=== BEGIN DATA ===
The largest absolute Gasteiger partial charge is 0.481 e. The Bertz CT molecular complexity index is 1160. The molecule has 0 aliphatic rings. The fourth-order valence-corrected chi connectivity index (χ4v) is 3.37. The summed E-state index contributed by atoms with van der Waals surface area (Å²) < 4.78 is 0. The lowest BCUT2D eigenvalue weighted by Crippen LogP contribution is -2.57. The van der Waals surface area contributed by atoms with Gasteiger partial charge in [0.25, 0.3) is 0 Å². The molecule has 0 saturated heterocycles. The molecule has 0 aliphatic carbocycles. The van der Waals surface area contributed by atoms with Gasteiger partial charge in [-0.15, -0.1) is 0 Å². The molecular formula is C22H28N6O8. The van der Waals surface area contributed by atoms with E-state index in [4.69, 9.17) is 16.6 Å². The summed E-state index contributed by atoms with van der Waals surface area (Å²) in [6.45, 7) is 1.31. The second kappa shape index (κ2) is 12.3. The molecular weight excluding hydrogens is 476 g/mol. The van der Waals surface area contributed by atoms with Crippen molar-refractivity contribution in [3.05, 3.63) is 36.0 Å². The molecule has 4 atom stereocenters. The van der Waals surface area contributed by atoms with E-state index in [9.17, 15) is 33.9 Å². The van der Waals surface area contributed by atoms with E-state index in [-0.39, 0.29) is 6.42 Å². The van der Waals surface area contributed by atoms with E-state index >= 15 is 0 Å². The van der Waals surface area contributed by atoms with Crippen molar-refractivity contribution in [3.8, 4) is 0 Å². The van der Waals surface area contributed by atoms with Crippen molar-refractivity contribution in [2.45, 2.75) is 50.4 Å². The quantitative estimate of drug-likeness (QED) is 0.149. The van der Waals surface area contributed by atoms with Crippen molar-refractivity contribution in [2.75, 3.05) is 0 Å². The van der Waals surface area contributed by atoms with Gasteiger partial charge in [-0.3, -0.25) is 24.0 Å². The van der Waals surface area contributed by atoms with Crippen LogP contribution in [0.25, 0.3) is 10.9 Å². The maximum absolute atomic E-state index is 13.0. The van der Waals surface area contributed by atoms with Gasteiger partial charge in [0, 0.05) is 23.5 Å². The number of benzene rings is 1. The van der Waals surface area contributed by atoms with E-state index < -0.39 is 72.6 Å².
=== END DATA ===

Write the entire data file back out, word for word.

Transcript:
The largest absolute Gasteiger partial charge is 0.481 e. The Bertz CT molecular complexity index is 1160. The molecule has 0 aliphatic rings. The fourth-order valence-corrected chi connectivity index (χ4v) is 3.37. The summed E-state index contributed by atoms with van der Waals surface area (Å²) < 4.78 is 0. The lowest BCUT2D eigenvalue weighted by Crippen LogP contribution is -2.57. The van der Waals surface area contributed by atoms with Gasteiger partial charge in [0.25, 0.3) is 0 Å². The molecule has 0 saturated heterocycles. The molecule has 0 aliphatic carbocycles. The van der Waals surface area contributed by atoms with Gasteiger partial charge in [-0.15, -0.1) is 0 Å². The molecular formula is C22H28N6O8. The van der Waals surface area contributed by atoms with E-state index in [4.69, 9.17) is 16.6 Å². The summed E-state index contributed by atoms with van der Waals surface area (Å²) in [6.45, 7) is 1.31. The second kappa shape index (κ2) is 12.3. The molecular weight excluding hydrogens is 476 g/mol. The van der Waals surface area contributed by atoms with Crippen molar-refractivity contribution in [3.05, 3.63) is 36.0 Å². The molecule has 4 atom stereocenters. The van der Waals surface area contributed by atoms with E-state index in [9.17, 15) is 33.9 Å². The van der Waals surface area contributed by atoms with E-state index in [-0.39, 0.29) is 6.42 Å². The van der Waals surface area contributed by atoms with E-state index >= 15 is 0 Å². The van der Waals surface area contributed by atoms with Crippen molar-refractivity contribution in [3.8, 4) is 0 Å². The van der Waals surface area contributed by atoms with Crippen molar-refractivity contribution in [2.45, 2.75) is 50.4 Å². The quantitative estimate of drug-likeness (QED) is 0.149. The van der Waals surface area contributed by atoms with Crippen molar-refractivity contribution in [2.75, 3.05) is 0 Å². The van der Waals surface area contributed by atoms with Gasteiger partial charge in [-0.3, -0.25) is 24.0 Å². The van der Waals surface area contributed by atoms with Crippen LogP contribution in [0.25, 0.3) is 10.9 Å². The maximum absolute atomic E-state index is 13.0. The van der Waals surface area contributed by atoms with Gasteiger partial charge in [0, 0.05) is 23.5 Å². The number of benzene rings is 1. The van der Waals surface area contributed by atoms with E-state index < -0.39 is 72.6 Å².